These tactics worked for the moment but her behavior never improved. Each time these offers or threats weren’t made, the behavior cycle continued. If bribes were not given, the behavior got worse and our child became defiant.
Turned out, bribing, threatening doesn’t work rather they make things worse and have negative effects on a child’s behavior. I started researching for better ways, which there are and finally found yelling simply just doesn’t work!
I realized that I really needed to stop yelling at my kids and also needed them to listen instead of just being scared of my dreading voice and do what I ask them to do.
Why Yelling Doesn’t Get Your Child To Listen To You
The ultimate goal of every parent is to get their child to listen. And for this, you just have to learn not to yell! Feels impossible, right?
The problem is, yelling never feels good absolutely, for anyone. Try to remember when was the last time someone yelled at you or you yelled at someone?
The new research supports that yelling at kids can have harmful mental effects on them. Yelling can be just harmful as hitting them and according to the study after two years, effects from harsh physical and verbal discipline were found to be similar.
A child who is yelled at is more likely to listen less and exhibit problem behavior, thereby leads to more yelling which is a repetitive sad cycle.
Now, I have seen many people telling me, “When I yell at least they listen and obey“. I’m sorry that I have to be a bearer of the bad news here, but kids just “hear” when you yell at them.
You might think it is working because when you talk normally no one moves, but as you break out a yell, there is an immediate response.
It’s a kind of fight or flight response they give in return to the yelling.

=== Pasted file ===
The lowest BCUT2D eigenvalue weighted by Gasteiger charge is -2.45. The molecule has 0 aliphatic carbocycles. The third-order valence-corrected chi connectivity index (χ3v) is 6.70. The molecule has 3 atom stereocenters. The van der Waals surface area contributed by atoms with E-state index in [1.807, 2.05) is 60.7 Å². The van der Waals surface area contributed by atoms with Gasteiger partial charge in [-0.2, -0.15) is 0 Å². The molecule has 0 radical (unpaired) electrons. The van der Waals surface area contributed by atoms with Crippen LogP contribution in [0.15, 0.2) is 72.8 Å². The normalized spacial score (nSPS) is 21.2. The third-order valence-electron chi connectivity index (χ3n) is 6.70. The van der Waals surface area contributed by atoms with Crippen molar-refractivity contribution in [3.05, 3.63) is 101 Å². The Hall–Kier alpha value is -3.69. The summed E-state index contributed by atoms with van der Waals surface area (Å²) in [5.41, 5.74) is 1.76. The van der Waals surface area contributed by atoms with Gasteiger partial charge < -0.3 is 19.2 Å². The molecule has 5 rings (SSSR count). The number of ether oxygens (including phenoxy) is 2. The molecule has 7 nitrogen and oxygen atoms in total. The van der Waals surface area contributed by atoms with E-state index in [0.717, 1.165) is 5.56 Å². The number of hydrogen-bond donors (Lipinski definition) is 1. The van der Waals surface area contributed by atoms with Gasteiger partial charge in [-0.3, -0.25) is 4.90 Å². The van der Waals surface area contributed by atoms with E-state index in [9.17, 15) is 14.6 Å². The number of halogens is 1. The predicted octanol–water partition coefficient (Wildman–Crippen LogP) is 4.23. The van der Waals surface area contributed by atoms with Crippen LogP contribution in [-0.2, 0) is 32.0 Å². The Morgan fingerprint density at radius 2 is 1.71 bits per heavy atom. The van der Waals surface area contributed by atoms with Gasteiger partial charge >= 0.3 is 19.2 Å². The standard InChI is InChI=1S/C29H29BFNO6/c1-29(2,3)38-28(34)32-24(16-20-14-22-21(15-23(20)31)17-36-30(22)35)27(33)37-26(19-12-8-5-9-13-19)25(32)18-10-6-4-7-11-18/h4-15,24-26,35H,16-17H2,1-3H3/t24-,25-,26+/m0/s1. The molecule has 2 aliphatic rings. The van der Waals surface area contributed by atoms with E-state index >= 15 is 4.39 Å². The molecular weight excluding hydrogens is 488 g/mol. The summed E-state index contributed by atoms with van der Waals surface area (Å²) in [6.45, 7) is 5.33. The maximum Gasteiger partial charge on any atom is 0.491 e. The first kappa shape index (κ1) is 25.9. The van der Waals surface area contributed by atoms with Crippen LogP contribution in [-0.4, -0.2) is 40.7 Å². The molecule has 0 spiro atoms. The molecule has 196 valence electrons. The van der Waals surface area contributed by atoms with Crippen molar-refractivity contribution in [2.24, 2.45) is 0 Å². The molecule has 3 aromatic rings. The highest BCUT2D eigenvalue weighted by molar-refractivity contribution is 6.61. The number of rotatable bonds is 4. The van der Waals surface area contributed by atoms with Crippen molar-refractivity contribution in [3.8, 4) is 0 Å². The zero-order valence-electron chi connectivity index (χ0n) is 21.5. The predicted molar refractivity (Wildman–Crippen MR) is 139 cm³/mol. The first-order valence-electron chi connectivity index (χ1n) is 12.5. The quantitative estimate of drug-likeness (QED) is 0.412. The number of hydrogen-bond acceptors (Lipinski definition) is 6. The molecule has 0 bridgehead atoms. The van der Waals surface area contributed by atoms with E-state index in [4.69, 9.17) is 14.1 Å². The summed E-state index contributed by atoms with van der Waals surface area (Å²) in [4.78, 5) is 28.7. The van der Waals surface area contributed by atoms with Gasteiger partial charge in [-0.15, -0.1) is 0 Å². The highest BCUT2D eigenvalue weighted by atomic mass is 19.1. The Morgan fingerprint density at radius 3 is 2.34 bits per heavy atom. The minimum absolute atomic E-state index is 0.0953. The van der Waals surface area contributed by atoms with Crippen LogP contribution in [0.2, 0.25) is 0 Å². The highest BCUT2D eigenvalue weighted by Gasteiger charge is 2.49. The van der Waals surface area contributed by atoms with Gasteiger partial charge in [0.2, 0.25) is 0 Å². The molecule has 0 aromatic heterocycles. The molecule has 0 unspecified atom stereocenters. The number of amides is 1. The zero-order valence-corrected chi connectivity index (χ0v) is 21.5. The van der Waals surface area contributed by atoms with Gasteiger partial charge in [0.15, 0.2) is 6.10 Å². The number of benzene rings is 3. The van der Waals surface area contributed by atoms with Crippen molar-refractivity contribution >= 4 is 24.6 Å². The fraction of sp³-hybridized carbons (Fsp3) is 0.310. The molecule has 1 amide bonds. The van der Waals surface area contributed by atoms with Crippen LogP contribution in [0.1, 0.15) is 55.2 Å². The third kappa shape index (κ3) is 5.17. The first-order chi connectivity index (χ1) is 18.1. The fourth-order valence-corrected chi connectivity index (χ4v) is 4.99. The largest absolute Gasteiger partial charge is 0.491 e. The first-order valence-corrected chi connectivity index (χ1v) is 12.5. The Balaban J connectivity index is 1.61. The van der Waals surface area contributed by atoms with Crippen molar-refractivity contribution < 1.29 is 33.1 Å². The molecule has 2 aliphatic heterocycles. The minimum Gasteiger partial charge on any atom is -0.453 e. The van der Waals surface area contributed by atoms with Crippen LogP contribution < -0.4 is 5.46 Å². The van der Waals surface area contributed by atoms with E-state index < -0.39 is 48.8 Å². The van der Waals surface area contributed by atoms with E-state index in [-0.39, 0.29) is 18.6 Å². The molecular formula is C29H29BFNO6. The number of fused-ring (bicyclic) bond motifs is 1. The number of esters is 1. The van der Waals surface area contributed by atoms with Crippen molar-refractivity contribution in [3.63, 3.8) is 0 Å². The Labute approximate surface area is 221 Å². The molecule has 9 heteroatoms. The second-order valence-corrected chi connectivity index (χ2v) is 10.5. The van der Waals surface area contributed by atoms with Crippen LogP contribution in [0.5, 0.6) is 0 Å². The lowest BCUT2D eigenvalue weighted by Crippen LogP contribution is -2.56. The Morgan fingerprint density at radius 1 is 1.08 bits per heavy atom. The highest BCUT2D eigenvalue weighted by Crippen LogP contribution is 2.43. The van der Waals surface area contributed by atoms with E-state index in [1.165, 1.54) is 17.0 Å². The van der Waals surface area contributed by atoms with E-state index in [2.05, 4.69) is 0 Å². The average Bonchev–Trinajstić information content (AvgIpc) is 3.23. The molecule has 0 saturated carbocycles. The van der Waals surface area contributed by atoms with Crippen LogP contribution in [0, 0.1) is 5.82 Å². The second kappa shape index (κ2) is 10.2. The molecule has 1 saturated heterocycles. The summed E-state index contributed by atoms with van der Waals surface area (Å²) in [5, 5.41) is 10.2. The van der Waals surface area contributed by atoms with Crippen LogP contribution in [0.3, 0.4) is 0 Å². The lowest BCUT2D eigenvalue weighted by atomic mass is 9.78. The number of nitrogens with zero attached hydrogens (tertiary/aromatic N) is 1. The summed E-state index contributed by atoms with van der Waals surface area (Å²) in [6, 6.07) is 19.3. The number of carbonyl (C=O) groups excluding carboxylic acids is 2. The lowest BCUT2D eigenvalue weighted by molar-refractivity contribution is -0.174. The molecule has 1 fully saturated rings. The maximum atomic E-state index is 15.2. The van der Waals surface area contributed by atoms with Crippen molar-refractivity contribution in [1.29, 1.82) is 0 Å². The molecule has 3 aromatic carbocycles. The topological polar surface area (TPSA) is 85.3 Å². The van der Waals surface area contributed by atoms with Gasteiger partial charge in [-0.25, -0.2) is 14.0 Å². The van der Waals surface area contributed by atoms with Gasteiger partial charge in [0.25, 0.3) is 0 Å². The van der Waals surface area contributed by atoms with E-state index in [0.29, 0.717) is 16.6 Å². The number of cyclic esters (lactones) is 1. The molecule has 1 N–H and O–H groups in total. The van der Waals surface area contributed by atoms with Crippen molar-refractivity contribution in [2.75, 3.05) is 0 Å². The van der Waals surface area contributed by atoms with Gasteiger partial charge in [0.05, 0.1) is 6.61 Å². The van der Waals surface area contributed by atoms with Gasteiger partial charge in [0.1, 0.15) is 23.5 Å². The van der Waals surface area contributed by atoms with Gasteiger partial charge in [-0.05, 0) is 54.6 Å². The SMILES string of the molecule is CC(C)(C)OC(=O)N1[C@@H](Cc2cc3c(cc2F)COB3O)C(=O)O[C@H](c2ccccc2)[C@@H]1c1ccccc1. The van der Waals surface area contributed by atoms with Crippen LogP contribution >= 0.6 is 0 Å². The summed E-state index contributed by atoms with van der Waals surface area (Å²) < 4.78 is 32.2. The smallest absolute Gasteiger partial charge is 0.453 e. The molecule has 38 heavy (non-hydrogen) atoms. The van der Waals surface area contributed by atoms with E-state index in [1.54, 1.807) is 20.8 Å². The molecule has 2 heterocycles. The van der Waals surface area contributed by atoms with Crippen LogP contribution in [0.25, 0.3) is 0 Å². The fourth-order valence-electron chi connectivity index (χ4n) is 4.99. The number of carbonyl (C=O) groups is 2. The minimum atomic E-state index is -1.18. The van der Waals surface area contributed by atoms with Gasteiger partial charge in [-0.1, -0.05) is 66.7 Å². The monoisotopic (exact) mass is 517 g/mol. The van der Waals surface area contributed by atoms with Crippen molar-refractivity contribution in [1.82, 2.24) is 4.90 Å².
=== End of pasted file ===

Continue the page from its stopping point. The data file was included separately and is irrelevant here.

What our main goal as a parent is to get our kids to “listen”. Hearing and listening aren’t the same things here.
What I’ve learned through experinece is that yelling really never works and ultimately kids lose respect for parents who constantly yell at them.
Negative Effects of Yelling, Bribing Or Threatening to get your child to listen
Yelling, bribes, and threats may be the easy choice to get your child to listen, but this can have some negative effects as well. One of the main side effect is that they listen from fear instead of learning to obey and respect you as a parent which is bad.
Pam Leo, the author of Connection Parenting, explains “threats create disconnection and undermine the parent-child bond.”
On the other hand, trying to get your kid to listen to you by offering a reward is not a bad thing, but it is important when you offer it.
Psychology Today explains a great point about when we need to offer a reward. Instead of offering rewards in the middle of hot agreement when your child is misbehaving,, try to offer them before the behavior begins.
A perfect example can be, “Let’s have some ice cream if we all behave well at the dinner.” It is also OK to offer them a reward, even if they can’t follow rules. This makes them trust you and what you say, which is also a building block of having a parent-child bond.
If you are constantly using threats and bribes and this your only parenting strategy then in a long run, your kid’s compliance will chip away and this can lead defiance in children.
This is going to affect your child’s self-esteem and creates a negative relationship between child and parent which can cause more ongoing arguments and disagreements.